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Mary Lahr Schier

Get in the Flow

Hobbies are more- than just another way to pass time. The right ones can also boost your overall health.

Think about the last time you got so engaged in something that you lost track of time and forgot your worries. You might've been experiencing what the late professor and psychologist Mihaly Csikszentmihalyi termed “flow.” As he explained, flow is a mental state where you get so engaged in an activity that you focus deeply and feel in control, relaxed, and purposeful.

Sounds great, doesn't it? Even better: Finding that magical flow state might be as simple as taking up a new hobby.

Which hobbies should you choose?

Here are six that can enrich your mental and physical health — and maybe even help you find flow.


Photography can be fun — taking pictures of people and places keeps you in the moment and engaged. You're also creating memories to share and cherish. And there's a lot of free online courses to help you learn and improve.

Explore photography

Tai chi

Tai chi is a mind and full-body exercise rooted in several Asian traditions. It's become popular for many because it's a gentle form of fitness with practical health benefits. Tai chi uses slow movements and physical postures to promote better balance, flexibility, and improved brain function. And you can do it anywhere, at any time, with anyone.

Learn more about Tai chi

Needle arts

Knitting, crocheting, or quilting are relaxing pastimes that maintain physical and mental dexterity and reduce stress. Knitting has even been shown to lower blood pressure. And they don't have to be solitary pursuits — local quilting and knitting shops often host classes and retreats. On YouTube you can search for “free knitting/crocheting/quilting course”

Explore needle arts on YouTube.com


Bending, digging and planting, and the satisfaction that comes from growing food and flowers all make gardening a healthy pursuit. If you don't have a yard, you can grow plants on a deck or near a sunny window. Seeds, a trowel, water, and a place to plant are all you need to get started.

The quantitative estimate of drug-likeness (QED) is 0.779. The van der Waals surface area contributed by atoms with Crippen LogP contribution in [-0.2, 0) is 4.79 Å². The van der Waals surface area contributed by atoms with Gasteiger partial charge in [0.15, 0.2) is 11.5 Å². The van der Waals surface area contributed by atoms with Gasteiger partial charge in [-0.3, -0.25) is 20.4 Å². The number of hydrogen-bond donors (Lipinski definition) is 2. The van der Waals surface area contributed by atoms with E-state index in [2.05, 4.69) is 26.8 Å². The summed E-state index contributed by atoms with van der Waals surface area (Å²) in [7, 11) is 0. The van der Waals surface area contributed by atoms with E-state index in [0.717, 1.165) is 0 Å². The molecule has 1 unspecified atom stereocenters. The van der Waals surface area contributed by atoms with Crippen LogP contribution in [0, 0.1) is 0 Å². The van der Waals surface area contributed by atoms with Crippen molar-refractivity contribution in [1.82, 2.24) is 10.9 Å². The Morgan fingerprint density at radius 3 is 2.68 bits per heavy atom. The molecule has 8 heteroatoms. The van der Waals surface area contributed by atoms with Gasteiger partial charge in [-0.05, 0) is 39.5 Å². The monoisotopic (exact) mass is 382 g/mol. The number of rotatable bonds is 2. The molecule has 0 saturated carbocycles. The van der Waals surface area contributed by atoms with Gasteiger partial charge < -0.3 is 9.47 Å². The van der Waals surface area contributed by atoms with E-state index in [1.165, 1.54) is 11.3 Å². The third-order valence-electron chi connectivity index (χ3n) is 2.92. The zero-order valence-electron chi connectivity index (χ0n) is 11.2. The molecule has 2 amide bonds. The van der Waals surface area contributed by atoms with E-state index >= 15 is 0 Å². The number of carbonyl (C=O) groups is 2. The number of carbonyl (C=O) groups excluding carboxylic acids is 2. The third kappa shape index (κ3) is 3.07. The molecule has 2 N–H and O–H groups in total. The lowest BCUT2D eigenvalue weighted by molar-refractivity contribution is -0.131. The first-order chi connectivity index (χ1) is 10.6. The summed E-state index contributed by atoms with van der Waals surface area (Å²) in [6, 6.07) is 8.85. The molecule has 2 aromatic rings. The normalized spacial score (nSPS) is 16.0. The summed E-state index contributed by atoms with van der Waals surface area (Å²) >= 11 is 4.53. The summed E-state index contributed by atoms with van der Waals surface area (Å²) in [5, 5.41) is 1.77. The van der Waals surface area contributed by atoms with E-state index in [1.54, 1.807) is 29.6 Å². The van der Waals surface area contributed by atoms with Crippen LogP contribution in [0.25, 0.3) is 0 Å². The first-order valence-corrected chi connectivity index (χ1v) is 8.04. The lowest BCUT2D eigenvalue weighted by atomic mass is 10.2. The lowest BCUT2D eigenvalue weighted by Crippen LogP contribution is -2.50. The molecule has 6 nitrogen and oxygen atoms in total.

Additional information about gardening


Nearly 5 million people now play pickleball, a mix of tennis, badminton, and ping-pong. The sport, which is played by at least two people, works your hand-eye coordination and improves muscle strength. A pickleball court is also about one-third the size of a tennis court, which makes it ideal for people with limited mobility. While you can find dedicated pickleball courts, lots of people use tennis courts that've been marked off for the sport's smaller playing area.

Get more information on Pickleball


Also known as “birding,” this is another one that's easy to take up. All you need is access to a park or nature preserve, and maybe a set of binoculars and a book about birds. Some birders focus on learning individual bird's songs, which can help sharpen your ears and mind. Cornell University hosts a highly regarded birding site where you can see images and hear hundreds of bird songs.

Learn about Birding

– Mary Lahr Schier is an Eagan-Minn.-based freelance writer.